Imagine a world in which you’re no longer a professor of literature, teaching the canon, but a professor of cannon, teaching the cannon. You realize that more sophisticated methods of delivering ordnance have arrived on the battlefield (and on the briny) (and in the cobalt, cobalt sky) yet you believe in a simpler, more classical war. “These implements”, you lecture, “might become requisite again, given the many catastrophes that may befall humankind, returning us to a more primitive, and enthralling, imposition of will.” A proper professor of cannon should teach the architecture of the device—the solid spaces and the negative—as well as the intellectual aspects of field artillery. Angle of fire and rate of fire, to be sure, but also the type of spark and type of propellant that ultimately lob the ball toward the fortifications. Your specialty, “Collateral Damage”, has yet to become unfashionable: the howling cannon-fire gone astray, and the ensuing despair of the unintended targets. Every so often, you congratulate yourself on completing a dissertation in this area, as this specialty provides you with a renewable means of presenting papers at conferences and pursuing promotions at your institution. “Fire!” you shout at your students. On cue, each of your students takes a turn shouting “Fire!” at the blackboard, where you’ve sketched out replica lip, muzzle, neck, and all the rest. As a special treat, you surprise your classes by playing the R.E.M. song, “The One I Love”, in which the singer croons, “Fire”, every so often. A very postmodern debate ensues about the intent of such a lyric, some students arguing that Michael Stipe must’ve been kindling a fuse a couple paces behind the chamber, so to speak, of a modern artillery piece, and yet other students contend that the song, “The One I Love”, belongs in another can(n)on altogether, the meaning of which troubles you, haunts your sensibilities. Perhaps you repair to the comfortable trappings of your office with a takeaway mug of decaf, noodling around in a canonical way: filing cabinet, bookshelf, computer, window, armchair. You relish the thought that, next semester, you will be on sabbatical, rising when you wish and working when you wish, if working means to grind coffee and peruse the Sunday funnies. In your absence, you realize, your students may be taught a thoroughly different cannon, but of course you, too, could consider teaching another cannon—or rather no canon, at all.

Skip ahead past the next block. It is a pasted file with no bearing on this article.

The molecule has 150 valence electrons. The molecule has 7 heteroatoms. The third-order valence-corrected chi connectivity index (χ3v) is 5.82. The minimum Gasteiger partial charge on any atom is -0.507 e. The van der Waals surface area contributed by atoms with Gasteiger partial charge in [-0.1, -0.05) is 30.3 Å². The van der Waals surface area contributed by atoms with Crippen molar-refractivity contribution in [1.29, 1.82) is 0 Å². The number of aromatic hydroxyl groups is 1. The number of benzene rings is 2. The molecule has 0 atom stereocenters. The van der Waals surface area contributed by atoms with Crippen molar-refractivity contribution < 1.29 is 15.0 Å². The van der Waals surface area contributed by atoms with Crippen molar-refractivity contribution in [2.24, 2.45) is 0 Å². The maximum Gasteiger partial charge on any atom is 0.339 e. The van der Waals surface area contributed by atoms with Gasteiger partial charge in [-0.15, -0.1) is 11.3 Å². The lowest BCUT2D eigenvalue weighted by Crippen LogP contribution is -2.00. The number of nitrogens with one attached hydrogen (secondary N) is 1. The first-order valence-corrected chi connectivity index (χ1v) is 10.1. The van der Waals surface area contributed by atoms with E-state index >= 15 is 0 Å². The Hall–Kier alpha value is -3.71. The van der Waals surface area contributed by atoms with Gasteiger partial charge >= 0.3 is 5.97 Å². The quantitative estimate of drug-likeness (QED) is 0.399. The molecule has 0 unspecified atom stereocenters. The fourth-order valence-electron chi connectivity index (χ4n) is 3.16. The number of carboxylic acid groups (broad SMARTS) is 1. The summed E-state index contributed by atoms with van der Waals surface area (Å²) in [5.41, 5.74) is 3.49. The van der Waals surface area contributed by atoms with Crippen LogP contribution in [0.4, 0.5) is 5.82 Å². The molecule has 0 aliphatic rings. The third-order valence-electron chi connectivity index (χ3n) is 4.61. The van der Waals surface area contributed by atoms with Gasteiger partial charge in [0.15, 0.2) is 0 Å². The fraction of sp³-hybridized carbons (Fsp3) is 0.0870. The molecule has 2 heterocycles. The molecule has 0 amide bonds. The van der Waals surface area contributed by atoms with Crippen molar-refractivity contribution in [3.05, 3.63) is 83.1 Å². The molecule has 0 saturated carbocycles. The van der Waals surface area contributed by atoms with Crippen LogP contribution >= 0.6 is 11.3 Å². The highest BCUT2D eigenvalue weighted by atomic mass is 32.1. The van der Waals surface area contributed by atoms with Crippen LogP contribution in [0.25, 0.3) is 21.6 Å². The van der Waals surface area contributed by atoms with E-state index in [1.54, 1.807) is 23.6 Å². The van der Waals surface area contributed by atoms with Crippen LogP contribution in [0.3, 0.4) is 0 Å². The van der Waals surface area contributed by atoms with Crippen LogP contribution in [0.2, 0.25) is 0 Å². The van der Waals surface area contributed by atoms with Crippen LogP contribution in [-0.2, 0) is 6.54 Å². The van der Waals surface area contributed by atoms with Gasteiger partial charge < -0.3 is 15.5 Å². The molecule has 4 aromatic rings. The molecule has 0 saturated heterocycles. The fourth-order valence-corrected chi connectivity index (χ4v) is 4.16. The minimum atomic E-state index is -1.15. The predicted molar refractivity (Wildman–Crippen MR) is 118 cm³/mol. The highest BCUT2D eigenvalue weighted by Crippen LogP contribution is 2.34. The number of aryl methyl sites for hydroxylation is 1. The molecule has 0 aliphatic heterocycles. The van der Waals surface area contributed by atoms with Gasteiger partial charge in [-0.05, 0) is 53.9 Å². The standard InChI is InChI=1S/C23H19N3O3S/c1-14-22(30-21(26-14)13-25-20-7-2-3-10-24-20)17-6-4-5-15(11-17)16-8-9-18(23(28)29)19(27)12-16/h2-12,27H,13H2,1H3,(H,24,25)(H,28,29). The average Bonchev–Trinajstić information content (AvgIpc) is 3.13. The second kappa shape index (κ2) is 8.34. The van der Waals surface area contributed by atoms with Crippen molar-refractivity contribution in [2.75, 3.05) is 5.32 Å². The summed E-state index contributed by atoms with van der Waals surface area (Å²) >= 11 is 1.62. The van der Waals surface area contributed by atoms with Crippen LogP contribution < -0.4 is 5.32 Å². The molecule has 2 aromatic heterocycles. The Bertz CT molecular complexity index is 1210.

this post is part of a double issue. also see: TOPICAL PARADISE.